Daily Archives: October 9, 2014

Sources: Wingspan CEO and founder Steve Horne ousted

Steve Horne, the founder, CEO and president ofWingspan Portfolio Advisors, was removed from leading the company he founded in 2008, multiple sources have told HousingWire.

Several sources have confirmed to HousingWire that Horne was removed from his position two weeks ago and failed in his recent efforts to be reinstated by the company he founded.

As of 12:41 a.m. on Thursday, Horne was still listed on the company’s website as its CEO and president.

“Steven Horne brings a wealth of mortgage servicing experience to clients,” Wingspan’s website states. “He is a career-long expert in creating and executing strategies to mitigate losses in real estate portfolios of all types, with a specialized concentration in managing the most challenging assets.”

Dallas-based Wingspan is a mortgage services provider that partners with lenders, servicers, investors, mortgage insurers, and attorneys to provide outsourced services, including mortgage underwriting, due diligence and other services.

One source said the Horne was removed from his position after a series of questionable decisions.

The primary pain point, they said, was the acquisition ofDimont & Associates. The source said the deal, rumored to be $90 million in cash, was a vast overpayment.

Read on.

Wells Fargo Tells 9th Circ. To Vacate $203M Overdraft Award

Law360, San Diego (October 08, 2014, 10:52 PM ET) — Well Fargo Bank NA on Wednesday urged a Ninth Circuit panel to once again vacate a $203 million class action penalty for misrepresenting the way it processed debit cards in order to maximize overdraft fees, arguing the award wasn’t properly tied to its misstatements.

The Ninth Circuit had tossed the penalty last January after finding that Wells Fargo was allowed to dictate the order it processes customer transactions and that there was nothing fraudulent about deducting charges in high-to-low fashion that depleted nest eggs more quickly….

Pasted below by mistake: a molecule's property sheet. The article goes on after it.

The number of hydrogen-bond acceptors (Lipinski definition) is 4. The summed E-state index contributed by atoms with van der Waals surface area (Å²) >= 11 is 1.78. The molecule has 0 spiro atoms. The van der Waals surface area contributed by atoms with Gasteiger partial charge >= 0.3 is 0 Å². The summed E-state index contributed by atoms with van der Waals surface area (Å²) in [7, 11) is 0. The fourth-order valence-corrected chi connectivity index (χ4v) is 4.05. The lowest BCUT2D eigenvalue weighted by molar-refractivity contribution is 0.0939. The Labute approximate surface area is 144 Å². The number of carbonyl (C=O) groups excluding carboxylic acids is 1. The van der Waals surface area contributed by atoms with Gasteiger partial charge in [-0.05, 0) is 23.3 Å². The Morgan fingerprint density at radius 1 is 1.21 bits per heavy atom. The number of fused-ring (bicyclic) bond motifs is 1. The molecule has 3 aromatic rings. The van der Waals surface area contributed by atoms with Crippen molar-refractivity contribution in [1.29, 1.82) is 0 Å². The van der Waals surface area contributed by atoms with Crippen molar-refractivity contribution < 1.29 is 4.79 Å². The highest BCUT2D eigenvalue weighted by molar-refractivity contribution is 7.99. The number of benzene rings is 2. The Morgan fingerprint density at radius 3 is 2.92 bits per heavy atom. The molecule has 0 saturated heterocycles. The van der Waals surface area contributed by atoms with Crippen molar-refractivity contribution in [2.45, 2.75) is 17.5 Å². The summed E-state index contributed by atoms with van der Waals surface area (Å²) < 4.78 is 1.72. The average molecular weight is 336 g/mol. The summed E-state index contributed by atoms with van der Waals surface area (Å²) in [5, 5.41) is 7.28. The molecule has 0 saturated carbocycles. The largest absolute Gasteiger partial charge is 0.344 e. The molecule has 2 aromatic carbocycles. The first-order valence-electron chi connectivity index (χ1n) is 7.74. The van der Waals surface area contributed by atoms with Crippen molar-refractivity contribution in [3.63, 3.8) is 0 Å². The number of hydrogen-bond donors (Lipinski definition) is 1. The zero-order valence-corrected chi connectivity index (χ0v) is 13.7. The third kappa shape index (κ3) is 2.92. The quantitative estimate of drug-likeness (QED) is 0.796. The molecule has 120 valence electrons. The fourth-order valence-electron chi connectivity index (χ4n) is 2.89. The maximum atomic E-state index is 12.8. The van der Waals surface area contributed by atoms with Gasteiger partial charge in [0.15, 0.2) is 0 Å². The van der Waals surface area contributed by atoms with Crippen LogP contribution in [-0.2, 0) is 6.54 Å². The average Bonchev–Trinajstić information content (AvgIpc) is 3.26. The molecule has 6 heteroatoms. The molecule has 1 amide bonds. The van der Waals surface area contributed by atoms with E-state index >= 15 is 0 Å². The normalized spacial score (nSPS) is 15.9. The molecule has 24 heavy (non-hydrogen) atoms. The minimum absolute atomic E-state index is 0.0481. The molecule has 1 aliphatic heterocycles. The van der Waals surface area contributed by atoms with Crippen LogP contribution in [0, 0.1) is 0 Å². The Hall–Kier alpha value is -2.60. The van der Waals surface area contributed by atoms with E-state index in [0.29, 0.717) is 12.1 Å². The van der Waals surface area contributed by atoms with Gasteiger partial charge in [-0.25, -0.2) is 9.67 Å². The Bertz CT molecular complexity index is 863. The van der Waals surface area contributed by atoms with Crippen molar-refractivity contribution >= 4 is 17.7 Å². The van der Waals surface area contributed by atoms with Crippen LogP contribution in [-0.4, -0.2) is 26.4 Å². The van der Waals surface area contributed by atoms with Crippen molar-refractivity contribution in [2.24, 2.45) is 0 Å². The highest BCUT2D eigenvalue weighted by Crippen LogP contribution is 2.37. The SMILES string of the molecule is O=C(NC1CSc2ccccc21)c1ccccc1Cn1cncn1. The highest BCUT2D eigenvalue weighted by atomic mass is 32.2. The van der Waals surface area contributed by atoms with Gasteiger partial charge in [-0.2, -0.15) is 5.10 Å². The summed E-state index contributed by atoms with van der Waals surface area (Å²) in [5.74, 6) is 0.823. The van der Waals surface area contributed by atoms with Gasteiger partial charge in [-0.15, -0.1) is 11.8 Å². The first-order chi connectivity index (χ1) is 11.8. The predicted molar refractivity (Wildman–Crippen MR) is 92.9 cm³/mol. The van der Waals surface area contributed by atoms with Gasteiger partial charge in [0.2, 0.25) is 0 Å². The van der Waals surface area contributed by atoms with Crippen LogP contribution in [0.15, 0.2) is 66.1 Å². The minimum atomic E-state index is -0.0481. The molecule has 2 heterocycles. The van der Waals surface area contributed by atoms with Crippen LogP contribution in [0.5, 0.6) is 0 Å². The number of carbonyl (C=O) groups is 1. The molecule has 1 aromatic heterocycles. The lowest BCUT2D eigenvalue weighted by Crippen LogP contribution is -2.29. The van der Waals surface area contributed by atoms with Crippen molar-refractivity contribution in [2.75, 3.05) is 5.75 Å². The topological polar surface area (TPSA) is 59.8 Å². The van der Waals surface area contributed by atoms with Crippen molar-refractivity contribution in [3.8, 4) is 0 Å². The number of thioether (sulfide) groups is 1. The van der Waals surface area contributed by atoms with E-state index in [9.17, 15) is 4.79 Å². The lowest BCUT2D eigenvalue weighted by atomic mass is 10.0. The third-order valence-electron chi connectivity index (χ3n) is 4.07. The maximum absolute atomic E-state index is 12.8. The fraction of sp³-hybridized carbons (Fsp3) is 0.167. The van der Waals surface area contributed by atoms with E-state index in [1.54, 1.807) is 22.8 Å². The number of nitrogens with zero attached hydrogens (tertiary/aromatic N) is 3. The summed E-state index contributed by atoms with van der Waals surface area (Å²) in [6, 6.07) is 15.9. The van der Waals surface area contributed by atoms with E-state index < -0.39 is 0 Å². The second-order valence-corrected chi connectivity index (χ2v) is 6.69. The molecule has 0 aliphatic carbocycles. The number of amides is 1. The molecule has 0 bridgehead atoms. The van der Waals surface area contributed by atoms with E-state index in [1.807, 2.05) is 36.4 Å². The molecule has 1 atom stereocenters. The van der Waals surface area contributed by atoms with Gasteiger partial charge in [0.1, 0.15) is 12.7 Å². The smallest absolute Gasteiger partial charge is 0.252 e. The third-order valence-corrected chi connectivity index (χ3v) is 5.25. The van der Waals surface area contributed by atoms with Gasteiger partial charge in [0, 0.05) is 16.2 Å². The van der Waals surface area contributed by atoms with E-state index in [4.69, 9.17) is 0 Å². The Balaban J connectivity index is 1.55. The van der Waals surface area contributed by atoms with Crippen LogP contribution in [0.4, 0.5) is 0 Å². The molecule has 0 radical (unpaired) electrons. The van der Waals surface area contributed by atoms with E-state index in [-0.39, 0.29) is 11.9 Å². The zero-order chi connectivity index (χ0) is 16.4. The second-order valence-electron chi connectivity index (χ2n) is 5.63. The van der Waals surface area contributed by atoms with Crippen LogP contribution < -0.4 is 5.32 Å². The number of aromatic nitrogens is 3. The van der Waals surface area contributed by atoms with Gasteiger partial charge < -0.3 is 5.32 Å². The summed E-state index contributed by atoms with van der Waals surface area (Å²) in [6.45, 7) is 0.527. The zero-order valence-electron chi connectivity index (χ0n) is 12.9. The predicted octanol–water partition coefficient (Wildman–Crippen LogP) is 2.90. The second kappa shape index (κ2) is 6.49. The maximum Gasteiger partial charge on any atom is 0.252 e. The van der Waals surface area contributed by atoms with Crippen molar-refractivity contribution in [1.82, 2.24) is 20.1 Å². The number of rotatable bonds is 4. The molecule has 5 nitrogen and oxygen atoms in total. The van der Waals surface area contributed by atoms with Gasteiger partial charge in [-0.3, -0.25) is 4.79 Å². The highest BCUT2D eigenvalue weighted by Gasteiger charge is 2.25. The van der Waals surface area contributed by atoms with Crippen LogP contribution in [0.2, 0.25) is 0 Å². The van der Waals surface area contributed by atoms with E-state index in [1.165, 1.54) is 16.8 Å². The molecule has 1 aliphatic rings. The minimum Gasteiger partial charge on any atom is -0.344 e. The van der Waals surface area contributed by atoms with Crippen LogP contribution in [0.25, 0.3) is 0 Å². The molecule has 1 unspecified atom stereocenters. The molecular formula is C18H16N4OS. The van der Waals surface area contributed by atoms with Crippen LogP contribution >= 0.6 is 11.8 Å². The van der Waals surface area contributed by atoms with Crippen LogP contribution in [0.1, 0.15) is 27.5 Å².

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Underwriting, Not Regulation May Stall Housing Recovery

For some first-time homebuyers, the underwriting process may be the culprit that prevented them from obtaining mortgages and hindered a solid rebound within the housing market.

Stuart Miller, CEO of Lennar Corp., a Miami-based home construction company, was among those who voiced that concern during a Sept. 17 third quarter earnings conference call, saying the procedure to obtain a mortgage had become invasive and scary to borrowers.

Miller told analysts that Lennar is “very well positioned” for what he characterized as the home building industry’s “slow and shallow recovery” from the housing crises and Great Recession.

However, during a question and answer period, he said problems with the mortgage process were among the reasons first time homebuyers were not coming back into the market in great numbers yet.

“It’s still very difficult for that market to get reignited until we start to see a little bit more movement in terms of access to the mortgage market,” Miller told the analysts.

He cited what he called the three barriers to the first-time homebuyer coming back into the market: the requirement for a down payment, very stiff underwriting on mortgage loans and the process of obtaining a mortgage.

“The process itself has become fairly invasive at least in terms of how people see the process and feel the process,” Miller said, adding that whenever he speaks about this topic to a group of people, three or four in the audience always raise their hands and say, “yep, I know just what you mean by invasive.”

“The process right seems almost to scare people away,” Miller said. “The barriers are a little bit steep right now.”

Still, he expressed optimism that the loan process would moderate over time and that the market for first time home purchasing would pick up again.

Lennar builds single and multifamily homes in 18 states and posted earnings of $177.8 million in the third quarter, according to Miller.

Tracy Ashfield, CEO of Ashfield and Associates, a Madison, Wis.-based consulting firm that specializes in helping credit unions develop and manage housing finance programs, said while she would have used a different word than invasive she nonetheless understood how Miller described the underwriting process.

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J.P. Morgan Chase hackers strike again: Citigroup, E-Trade, ADP the victims

Bloomberg) — Citigroup Inc., E-Trade Financial Corp., Automatic Data Processing Inc. and Regions Financial Corp. were attacked by the same hackers that breached JPMorgan Chase & Co., according to a person familiar with the matter.

At least two of those companies — Citigroup and E-Trade — were targeted last year and subsequently brought in cybersecurity specialists to help them scour their networks and assess the potential damage, said the person, who asked not to be identified because the investigation is ongoing.

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